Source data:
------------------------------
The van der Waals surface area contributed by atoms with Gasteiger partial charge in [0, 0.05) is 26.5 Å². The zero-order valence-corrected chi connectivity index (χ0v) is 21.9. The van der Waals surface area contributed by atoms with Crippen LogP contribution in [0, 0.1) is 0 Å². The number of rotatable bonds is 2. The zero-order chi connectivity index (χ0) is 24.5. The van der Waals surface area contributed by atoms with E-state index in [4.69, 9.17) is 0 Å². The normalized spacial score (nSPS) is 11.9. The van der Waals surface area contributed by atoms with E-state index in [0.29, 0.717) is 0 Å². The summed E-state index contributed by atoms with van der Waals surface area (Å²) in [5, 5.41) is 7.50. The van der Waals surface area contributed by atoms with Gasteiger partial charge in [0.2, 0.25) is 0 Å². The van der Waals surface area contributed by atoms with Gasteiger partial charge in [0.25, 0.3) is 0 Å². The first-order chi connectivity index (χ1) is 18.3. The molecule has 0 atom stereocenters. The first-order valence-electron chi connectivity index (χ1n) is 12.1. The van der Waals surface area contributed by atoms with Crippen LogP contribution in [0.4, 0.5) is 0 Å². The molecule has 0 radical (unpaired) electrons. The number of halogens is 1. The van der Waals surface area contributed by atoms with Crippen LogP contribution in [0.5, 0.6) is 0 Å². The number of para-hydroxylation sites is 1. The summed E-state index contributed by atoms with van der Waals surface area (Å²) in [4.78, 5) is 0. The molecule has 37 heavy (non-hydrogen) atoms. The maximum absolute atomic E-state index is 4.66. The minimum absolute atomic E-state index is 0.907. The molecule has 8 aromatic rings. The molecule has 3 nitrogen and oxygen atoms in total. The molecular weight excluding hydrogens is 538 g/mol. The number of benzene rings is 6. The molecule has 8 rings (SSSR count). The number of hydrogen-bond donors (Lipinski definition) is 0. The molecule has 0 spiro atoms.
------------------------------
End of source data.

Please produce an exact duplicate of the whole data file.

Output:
The van der Waals surface area contributed by atoms with Gasteiger partial charge in [0, 0.05) is 26.5 Å². The zero-order valence-corrected chi connectivity index (χ0v) is 21.9. The van der Waals surface area contributed by atoms with Crippen LogP contribution in [0, 0.1) is 0 Å². The number of rotatable bonds is 2. The zero-order chi connectivity index (χ0) is 24.5. The van der Waals surface area contributed by atoms with E-state index in [4.69, 9.17) is 0 Å². The normalized spacial score (nSPS) is 11.9. The van der Waals surface area contributed by atoms with E-state index in [0.29, 0.717) is 0 Å². The summed E-state index contributed by atoms with van der Waals surface area (Å²) in [5, 5.41) is 7.50. The van der Waals surface area contributed by atoms with Gasteiger partial charge in [0.2, 0.25) is 0 Å². The van der Waals surface area contributed by atoms with Gasteiger partial charge in [0.25, 0.3) is 0 Å². The first-order chi connectivity index (χ1) is 18.3. The molecule has 0 atom stereocenters. The first-order valence-electron chi connectivity index (χ1n) is 12.1. The van der Waals surface area contributed by atoms with Crippen LogP contribution in [0.4, 0.5) is 0 Å². The molecule has 0 radical (unpaired) electrons. The number of halogens is 1. The van der Waals surface area contributed by atoms with Crippen LogP contribution in [0.5, 0.6) is 0 Å². The number of para-hydroxylation sites is 1. The summed E-state index contributed by atoms with van der Waals surface area (Å²) in [4.78, 5) is 0. The molecule has 37 heavy (non-hydrogen) atoms. The maximum absolute atomic E-state index is 4.66. The minimum absolute atomic E-state index is 0.907. The molecule has 8 aromatic rings. The molecule has 3 nitrogen and oxygen atoms in total. The molecular weight excluding hydrogens is 538 g/mol. The number of benzene rings is 6. The molecule has 8 rings (SSSR count). The number of hydrogen-bond donors (Lipinski definition) is 0. The molecule has 0 spiro atoms.